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2009 album from the acclaimed SoCal singer/songwriter, produced by Daniel Lanois (U2, Bob Dylan, Peter Gabriel). Deluca's brand of Rock incorporates all of his influences including Soul, Folk and Blues. His previous album, I Trust You To Kill Me, garnered him plenty of airplay, both over the airwaves and on the internet. With Mercy, Deluca is prepared to take that next step: world domination. 11 tracks including the title track performed with Britpopsters Keane.
"Rocco has his feet on the ground and his eyes to the sky," (Daniel Lanois).
Rocco DeLuca uses a delicate falsetto, resonator guitar, and incisive, questioning lyrics to deliver his second album, Mercy. Rocco also had the help of five-time Grammy-winning producer Daniel Lanois (U2, Bob Dylan, Peter Gabriel) to draw upon.
Mercy covers vast emotional terrain, from the Melancholy "Junky Valentine," to the explosive "Save Yourself". The title track "Mercy", is an ambient, piano driven masterpiece featuring a guest performance by UK trio Keane. These twists and turns build, layer upon layer, with haunted intricacy.
DeLuca and Lanois formed their bond after the producer caught a last minute performance at L.A. club Spaceland in late 2007. Following their endless touring, he and drummer Ryan Carman jumped at the chance to blow off steam, and fill an open slot on a hometown bill. "I had my dobro, and Ryan brought a little kick drum, and we played all the material that I'd been writing over the last few months." Lanois - who, unbeknownst to DeLuca, had been listening intently from the front row - beckoned him over to the back bar, and suggested they work together. "I was deeply honored." DeLuca, praised by Rolling Stone for displaying "echoes of Neil Young, Robert Plant, Jeff Buckley and Pearl Jam" early in his career; Instantly recognizable singing; a distinctive instrumental style; and an original songwriting voice. Filter magazine live review wrote, "Walking a fine line between American revival and commercial success... You'd be hard pressed to find any other one-time VH1 staple taking stage only adorned with Dobro guitar and glass slide in hand...it wasn't until midway through the take that the crowd remembered they were at a rock show; and that one man could provide such extremities in the most intimate of settings." DeLuca was influenced by the likes of Son House, Pink Floyd and singers including Billy Holliday and Mahalia Jackson. "I went into this record with a clear idea," he insists. He'd had three years of non-stop touring in support of his acclaimed debut, I Trust You To Kill Me, to refine his vision for his second record. "Lyrically, philosophically, and musically, I'm essentially the same person I was when I was thirteen years old," he admits. "I still get excited and inspired by sounds, language, and people, but learning how to articulate them was something I had to work on." "For the first time, I've come to realize the music in my head."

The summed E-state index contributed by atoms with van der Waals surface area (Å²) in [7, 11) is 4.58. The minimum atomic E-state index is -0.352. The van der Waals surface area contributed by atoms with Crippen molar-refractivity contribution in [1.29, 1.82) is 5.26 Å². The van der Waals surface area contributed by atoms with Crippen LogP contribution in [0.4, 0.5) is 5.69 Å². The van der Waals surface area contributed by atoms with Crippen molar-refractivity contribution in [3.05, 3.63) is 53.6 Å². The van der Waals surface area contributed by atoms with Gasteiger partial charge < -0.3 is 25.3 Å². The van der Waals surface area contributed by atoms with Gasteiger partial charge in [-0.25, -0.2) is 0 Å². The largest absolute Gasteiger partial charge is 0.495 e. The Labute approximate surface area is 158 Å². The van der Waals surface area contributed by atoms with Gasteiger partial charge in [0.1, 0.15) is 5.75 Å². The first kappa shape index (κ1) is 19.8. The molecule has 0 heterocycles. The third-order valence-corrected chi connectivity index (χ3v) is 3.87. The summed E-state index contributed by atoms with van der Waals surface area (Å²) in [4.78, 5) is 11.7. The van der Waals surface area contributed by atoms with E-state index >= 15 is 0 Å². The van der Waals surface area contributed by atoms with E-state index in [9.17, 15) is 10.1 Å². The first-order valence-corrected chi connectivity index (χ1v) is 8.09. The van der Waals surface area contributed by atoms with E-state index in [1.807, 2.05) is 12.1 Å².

Rocco & Daniel live in the river of life love music and light. Luminous sounds passion drips like moonlight near dawn.Published 6 months ago by Eric A. Clark
I first got into Rocco Deluca & The Burden from the rockumentary of Keifer Sutherland's called I Trust You to Kill Me. Each song provokes a different set of emotions... Read morePublished 19 months ago by Sarah
I bought the entire collection of his album's based on the fact that I liked the song swing low. I saw him do several performances live on Youtube that were great. Read morePublished on August 12, 2013 by Ben Ross
CD arrived quickly (within a week), it was in perfect condition, and plays without a skip or scratch.Published on May 7, 2009 by Jamie Gannon
Rocco DeLuca and the Burden Mercy CD is excellent.
Especially like Mercy, & Open Pages. Rocco's vocals make this CD special. Read more
This is fantastic, music that will never die! All ages will love, try it you will injoy it.Published on April 13, 2009 by Kathleen Waffner
I bought this CD after buying Deluca's first one, I trust you to kill me, and I have to say, well, it sucks. Read morePublished on April 11, 2009 by Micheal K. Brown